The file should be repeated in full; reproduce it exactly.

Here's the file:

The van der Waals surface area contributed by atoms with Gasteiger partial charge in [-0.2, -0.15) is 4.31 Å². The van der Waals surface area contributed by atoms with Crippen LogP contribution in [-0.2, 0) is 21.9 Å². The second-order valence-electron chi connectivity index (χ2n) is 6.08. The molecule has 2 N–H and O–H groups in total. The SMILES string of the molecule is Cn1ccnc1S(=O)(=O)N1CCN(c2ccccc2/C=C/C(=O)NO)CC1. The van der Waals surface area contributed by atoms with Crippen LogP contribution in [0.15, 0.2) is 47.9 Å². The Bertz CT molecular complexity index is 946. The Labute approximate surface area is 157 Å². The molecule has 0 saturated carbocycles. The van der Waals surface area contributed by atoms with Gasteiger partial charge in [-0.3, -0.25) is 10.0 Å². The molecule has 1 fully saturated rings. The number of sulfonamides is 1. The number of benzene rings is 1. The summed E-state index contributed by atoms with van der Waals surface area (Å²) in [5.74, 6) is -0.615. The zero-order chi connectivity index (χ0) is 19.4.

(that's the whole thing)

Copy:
The van der Waals surface area contributed by atoms with Gasteiger partial charge in [-0.2, -0.15) is 4.31 Å². The van der Waals surface area contributed by atoms with Crippen LogP contribution in [-0.2, 0) is 21.9 Å². The second-order valence-electron chi connectivity index (χ2n) is 6.08. The molecule has 2 N–H and O–H groups in total. The SMILES string of the molecule is Cn1ccnc1S(=O)(=O)N1CCN(c2ccccc2/C=C/C(=O)NO)CC1. The van der Waals surface area contributed by atoms with Crippen LogP contribution in [0.15, 0.2) is 47.9 Å². The Bertz CT molecular complexity index is 946. The Labute approximate surface area is 157 Å². The molecule has 0 saturated carbocycles. The van der Waals surface area contributed by atoms with Gasteiger partial charge in [-0.3, -0.25) is 10.0 Å². The molecule has 1 fully saturated rings. The number of sulfonamides is 1. The number of benzene rings is 1. The summed E-state index contributed by atoms with van der Waals surface area (Å²) in [5.74, 6) is -0.615. The zero-order chi connectivity index (χ0) is 19.4.